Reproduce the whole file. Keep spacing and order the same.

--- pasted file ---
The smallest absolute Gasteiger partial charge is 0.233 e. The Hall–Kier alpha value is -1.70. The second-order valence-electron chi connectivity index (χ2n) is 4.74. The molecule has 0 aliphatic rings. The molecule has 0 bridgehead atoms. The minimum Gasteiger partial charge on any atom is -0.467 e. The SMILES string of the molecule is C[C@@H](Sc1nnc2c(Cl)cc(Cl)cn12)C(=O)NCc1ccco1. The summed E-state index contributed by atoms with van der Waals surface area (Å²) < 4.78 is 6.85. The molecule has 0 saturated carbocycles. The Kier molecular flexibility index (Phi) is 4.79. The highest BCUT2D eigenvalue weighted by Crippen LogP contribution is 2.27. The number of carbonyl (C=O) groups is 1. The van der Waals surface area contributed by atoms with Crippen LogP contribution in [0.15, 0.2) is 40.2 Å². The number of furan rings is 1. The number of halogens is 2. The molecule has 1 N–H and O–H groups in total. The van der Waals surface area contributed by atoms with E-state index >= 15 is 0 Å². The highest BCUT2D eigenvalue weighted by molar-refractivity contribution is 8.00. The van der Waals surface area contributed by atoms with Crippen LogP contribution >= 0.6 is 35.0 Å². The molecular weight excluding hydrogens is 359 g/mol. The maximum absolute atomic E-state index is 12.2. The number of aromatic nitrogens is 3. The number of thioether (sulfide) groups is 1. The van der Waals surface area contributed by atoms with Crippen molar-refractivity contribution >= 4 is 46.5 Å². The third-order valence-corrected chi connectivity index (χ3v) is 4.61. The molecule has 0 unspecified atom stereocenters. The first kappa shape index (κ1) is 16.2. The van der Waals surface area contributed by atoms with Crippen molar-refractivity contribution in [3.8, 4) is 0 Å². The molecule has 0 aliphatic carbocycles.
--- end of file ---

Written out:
The smallest absolute Gasteiger partial charge is 0.233 e. The Hall–Kier alpha value is -1.70. The second-order valence-electron chi connectivity index (χ2n) is 4.74. The molecule has 0 aliphatic rings. The molecule has 0 bridgehead atoms. The minimum Gasteiger partial charge on any atom is -0.467 e. The SMILES string of the molecule is C[C@@H](Sc1nnc2c(Cl)cc(Cl)cn12)C(=O)NCc1ccco1. The summed E-state index contributed by atoms with van der Waals surface area (Å²) < 4.78 is 6.85. The molecule has 0 saturated carbocycles. The Kier molecular flexibility index (Phi) is 4.79. The highest BCUT2D eigenvalue weighted by Crippen LogP contribution is 2.27. The number of carbonyl (C=O) groups is 1. The van der Waals surface area contributed by atoms with Crippen LogP contribution in [0.15, 0.2) is 40.2 Å². The number of furan rings is 1. The number of halogens is 2. The molecule has 1 N–H and O–H groups in total. The van der Waals surface area contributed by atoms with E-state index >= 15 is 0 Å². The highest BCUT2D eigenvalue weighted by molar-refractivity contribution is 8.00. The van der Waals surface area contributed by atoms with Crippen LogP contribution >= 0.6 is 35.0 Å². The molecular weight excluding hydrogens is 359 g/mol. The maximum absolute atomic E-state index is 12.2. The number of aromatic nitrogens is 3. The number of thioether (sulfide) groups is 1. The van der Waals surface area contributed by atoms with Crippen molar-refractivity contribution >= 4 is 46.5 Å². The third-order valence-corrected chi connectivity index (χ3v) is 4.61. The molecule has 0 unspecified atom stereocenters. The first kappa shape index (κ1) is 16.2. The van der Waals surface area contributed by atoms with Crippen molar-refractivity contribution in [3.8, 4) is 0 Å². The molecule has 0 aliphatic carbocycles.